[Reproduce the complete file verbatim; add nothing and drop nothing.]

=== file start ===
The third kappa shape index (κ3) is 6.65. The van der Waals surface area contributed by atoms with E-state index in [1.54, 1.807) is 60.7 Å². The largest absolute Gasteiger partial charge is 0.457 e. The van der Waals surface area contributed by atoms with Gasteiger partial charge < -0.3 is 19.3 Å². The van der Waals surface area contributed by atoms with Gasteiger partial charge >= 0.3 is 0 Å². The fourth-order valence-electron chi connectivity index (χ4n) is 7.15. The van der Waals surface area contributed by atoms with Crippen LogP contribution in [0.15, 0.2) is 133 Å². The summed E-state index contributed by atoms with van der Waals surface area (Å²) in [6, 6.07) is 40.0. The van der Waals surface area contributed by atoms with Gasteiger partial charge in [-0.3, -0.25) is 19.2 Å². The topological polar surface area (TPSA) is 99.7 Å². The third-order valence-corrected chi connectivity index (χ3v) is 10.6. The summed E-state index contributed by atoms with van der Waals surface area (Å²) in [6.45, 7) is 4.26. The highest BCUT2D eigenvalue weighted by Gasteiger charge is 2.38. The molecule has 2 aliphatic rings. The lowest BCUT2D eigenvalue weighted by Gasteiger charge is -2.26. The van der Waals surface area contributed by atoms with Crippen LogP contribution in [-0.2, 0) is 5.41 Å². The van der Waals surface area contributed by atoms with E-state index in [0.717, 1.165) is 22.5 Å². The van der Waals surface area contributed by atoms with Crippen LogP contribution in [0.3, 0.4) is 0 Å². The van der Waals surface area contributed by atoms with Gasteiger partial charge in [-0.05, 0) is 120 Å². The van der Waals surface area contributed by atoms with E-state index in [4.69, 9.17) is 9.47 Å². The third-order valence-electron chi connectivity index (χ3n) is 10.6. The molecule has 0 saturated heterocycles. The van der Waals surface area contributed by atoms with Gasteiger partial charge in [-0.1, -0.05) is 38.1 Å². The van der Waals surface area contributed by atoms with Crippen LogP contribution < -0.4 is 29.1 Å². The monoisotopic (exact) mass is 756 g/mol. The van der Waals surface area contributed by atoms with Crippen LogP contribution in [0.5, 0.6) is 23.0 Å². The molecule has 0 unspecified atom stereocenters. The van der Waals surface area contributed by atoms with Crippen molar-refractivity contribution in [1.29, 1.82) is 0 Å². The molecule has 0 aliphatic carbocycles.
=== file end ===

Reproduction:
The third kappa shape index (κ3) is 6.65. The van der Waals surface area contributed by atoms with E-state index in [1.54, 1.807) is 60.7 Å². The largest absolute Gasteiger partial charge is 0.457 e. The van der Waals surface area contributed by atoms with Gasteiger partial charge < -0.3 is 19.3 Å². The van der Waals surface area contributed by atoms with Gasteiger partial charge >= 0.3 is 0 Å². The fourth-order valence-electron chi connectivity index (χ4n) is 7.15. The van der Waals surface area contributed by atoms with Crippen LogP contribution in [0.15, 0.2) is 133 Å². The summed E-state index contributed by atoms with van der Waals surface area (Å²) in [6, 6.07) is 40.0. The van der Waals surface area contributed by atoms with Gasteiger partial charge in [-0.3, -0.25) is 19.2 Å². The topological polar surface area (TPSA) is 99.7 Å². The third-order valence-corrected chi connectivity index (χ3v) is 10.6. The summed E-state index contributed by atoms with van der Waals surface area (Å²) in [6.45, 7) is 4.26. The highest BCUT2D eigenvalue weighted by Gasteiger charge is 2.38. The molecule has 2 aliphatic rings. The lowest BCUT2D eigenvalue weighted by Gasteiger charge is -2.26. The van der Waals surface area contributed by atoms with Crippen LogP contribution in [-0.2, 0) is 5.41 Å². The van der Waals surface area contributed by atoms with E-state index in [0.717, 1.165) is 22.5 Å². The van der Waals surface area contributed by atoms with Crippen LogP contribution in [0.3, 0.4) is 0 Å². The van der Waals surface area contributed by atoms with Gasteiger partial charge in [-0.05, 0) is 120 Å². The van der Waals surface area contributed by atoms with E-state index in [4.69, 9.17) is 9.47 Å². The third-order valence-electron chi connectivity index (χ3n) is 10.6. The molecule has 0 saturated heterocycles. The van der Waals surface area contributed by atoms with Gasteiger partial charge in [-0.1, -0.05) is 38.1 Å². The van der Waals surface area contributed by atoms with Crippen LogP contribution < -0.4 is 29.1 Å². The monoisotopic (exact) mass is 756 g/mol. The van der Waals surface area contributed by atoms with Crippen LogP contribution in [0.5, 0.6) is 23.0 Å². The molecule has 0 unspecified atom stereocenters. The van der Waals surface area contributed by atoms with Crippen molar-refractivity contribution in [1.29, 1.82) is 0 Å². The molecule has 0 aliphatic carbocycles.